Updated: Apr 6, 2022
The Infamous Ganji-i-Sawai (Gunsway) Heist
"I'm a man of fortune and I must seek my fortune." The most popular Henry Avery (Sometimes spelled "Every") quote out there. If you have been to Seek Fortuna you will see the quote up at the top as it would be hard to deny that a huge influence behind the concept of the site didn't come from the legend of Captain Henry Avery's treasure and that of the game Uncharted 4: A Thief's End. If you are not familiar with the Uncharted video game series, you follow the story of Nathan Drake, a treasure hunter, and his mentor Victor Sullivan, as they solve mysteries and giant voids in history all while searching for some of history's greatest hidden treasures.
So he is basically the present day Indiana Jones. In each game you follow Drake on his quest to find long lost treasures of history. From Shambhala, to El Dorado, and most recently, Henry Avery's treasure. If you haven't played the games, you can get them for Playstation, or you can even watch them in a movie styled format on Youtube! But this latest game, released in 2016, opened the whole world up to the mystery surrounding this long lost Avery treasure, which is estimated to be worth around $100 million in today's money. The game may have been exaggerated a bit in terms of the real history and location of the lost treasure, but it was still a fun jaunt around the world trying to find it. But now I bet you are wondering, who actually was Henry Avery?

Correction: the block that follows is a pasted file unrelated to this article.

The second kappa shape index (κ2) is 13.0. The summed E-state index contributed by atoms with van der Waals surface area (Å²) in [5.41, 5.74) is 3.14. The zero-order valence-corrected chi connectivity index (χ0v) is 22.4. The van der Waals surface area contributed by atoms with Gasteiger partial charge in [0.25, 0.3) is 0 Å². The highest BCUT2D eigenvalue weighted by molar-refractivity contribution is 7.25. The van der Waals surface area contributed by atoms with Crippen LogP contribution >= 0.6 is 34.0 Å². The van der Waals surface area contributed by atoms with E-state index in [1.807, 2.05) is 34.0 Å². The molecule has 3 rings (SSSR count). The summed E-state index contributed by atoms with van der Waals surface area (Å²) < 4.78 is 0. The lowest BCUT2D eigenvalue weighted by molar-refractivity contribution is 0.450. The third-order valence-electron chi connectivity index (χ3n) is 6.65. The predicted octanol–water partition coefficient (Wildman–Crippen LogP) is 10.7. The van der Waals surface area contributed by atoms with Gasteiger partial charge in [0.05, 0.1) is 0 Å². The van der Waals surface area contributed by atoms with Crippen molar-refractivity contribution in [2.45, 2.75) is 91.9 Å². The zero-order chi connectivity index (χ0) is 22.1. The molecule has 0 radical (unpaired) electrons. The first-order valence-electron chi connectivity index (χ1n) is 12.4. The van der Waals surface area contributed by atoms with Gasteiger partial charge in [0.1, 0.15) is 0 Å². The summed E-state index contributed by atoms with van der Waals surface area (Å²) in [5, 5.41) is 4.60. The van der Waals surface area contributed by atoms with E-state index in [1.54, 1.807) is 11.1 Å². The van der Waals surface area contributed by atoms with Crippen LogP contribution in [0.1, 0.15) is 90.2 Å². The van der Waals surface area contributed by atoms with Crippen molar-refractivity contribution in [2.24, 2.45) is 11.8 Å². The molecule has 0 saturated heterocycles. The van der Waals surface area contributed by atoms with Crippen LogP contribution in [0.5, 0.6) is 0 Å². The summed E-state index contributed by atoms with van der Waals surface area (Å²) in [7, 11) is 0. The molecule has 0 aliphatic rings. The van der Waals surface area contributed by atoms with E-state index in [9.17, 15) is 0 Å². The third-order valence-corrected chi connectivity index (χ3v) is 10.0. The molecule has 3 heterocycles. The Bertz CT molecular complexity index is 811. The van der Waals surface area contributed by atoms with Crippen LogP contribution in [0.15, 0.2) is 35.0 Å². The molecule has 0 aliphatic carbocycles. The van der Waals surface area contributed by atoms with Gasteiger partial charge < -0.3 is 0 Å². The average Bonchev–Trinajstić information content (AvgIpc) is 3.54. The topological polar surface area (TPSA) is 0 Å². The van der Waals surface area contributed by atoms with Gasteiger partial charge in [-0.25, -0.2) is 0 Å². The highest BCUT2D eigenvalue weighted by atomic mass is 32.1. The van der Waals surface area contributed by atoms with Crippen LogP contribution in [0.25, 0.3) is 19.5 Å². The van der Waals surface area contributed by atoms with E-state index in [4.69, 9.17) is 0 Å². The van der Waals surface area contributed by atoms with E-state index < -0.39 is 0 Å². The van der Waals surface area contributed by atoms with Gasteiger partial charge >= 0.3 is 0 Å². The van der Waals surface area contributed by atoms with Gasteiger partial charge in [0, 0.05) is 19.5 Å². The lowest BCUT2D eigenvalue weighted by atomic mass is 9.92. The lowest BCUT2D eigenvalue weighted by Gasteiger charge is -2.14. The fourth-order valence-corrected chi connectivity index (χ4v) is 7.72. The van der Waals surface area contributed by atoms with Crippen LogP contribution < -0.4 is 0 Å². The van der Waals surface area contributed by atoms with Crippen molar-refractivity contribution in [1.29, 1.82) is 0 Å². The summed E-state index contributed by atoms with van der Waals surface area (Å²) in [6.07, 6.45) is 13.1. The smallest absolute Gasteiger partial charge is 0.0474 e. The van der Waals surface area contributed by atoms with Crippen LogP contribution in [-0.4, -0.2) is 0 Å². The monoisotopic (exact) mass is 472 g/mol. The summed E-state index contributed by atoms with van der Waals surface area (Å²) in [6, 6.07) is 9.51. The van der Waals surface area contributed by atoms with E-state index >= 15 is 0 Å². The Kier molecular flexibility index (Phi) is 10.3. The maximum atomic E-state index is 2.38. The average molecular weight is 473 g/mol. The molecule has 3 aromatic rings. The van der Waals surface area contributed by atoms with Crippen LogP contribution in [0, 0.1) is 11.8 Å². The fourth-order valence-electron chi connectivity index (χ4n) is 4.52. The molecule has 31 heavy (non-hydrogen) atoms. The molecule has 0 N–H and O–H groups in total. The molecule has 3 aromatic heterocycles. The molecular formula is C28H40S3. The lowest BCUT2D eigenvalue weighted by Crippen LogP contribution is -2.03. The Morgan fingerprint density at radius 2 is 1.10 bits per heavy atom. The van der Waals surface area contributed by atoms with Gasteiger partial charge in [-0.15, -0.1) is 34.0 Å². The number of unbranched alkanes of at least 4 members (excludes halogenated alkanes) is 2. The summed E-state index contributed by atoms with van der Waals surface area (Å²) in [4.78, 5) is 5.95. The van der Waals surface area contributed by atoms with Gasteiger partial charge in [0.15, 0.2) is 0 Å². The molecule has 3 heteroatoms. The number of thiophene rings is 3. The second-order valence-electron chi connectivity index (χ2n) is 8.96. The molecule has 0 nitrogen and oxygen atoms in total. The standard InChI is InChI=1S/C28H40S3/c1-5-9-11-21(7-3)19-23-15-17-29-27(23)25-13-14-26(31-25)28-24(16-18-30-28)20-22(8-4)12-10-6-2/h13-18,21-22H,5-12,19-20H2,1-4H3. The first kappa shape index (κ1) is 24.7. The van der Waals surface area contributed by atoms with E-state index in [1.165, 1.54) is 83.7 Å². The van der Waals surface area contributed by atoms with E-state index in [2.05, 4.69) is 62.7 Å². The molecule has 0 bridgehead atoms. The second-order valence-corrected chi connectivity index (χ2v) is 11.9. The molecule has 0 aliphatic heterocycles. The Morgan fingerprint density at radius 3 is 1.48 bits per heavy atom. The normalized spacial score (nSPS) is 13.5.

There is a little bit of mystery surrounding when Henry Avery was born, but most likely he was born in either 1653 or 1659 in the port town of Plymouth, England. He was born to John and Anne Avery, who may have been part of the prominent Avery family in the county of Devon, who owned a lot of land. Growing up in a port town he took to the waters quite quickly at a young age. He served on Royal Navy and merchant ships and is rumored that he was part of the bombarding of Algiers in 1671.
Much of the rest of the 1670s is not well documented in Avery's life, but there are thoughts that he had traveled to the Caribbean and the Gulf of Mexico as Captain of a log-wood freighter. But in 1688 he was finally recorded as being part of the beginning of the Nine Years' War, which was conflict between France and basically everyone else, known as "The Grand Alliance".
During this time he was stationed as a midshipman on the ship, HMS Rupert which had partaken in the capture of a large French convoy off the coast of Brest, France. This was a huge victory for the Grand Alliance and also put Avery under good light to the Captain of the Rupert, Sir Francis Wheeler. He promoted Avery and let Avery follow him to the new ship, the HMS Albemarle. Avery would stay with Wheeler until late 1690, when he would eventually be discharged from the Royal Navy, probably in part due to the embarrassing English defeat at the Battle of Beachy Head.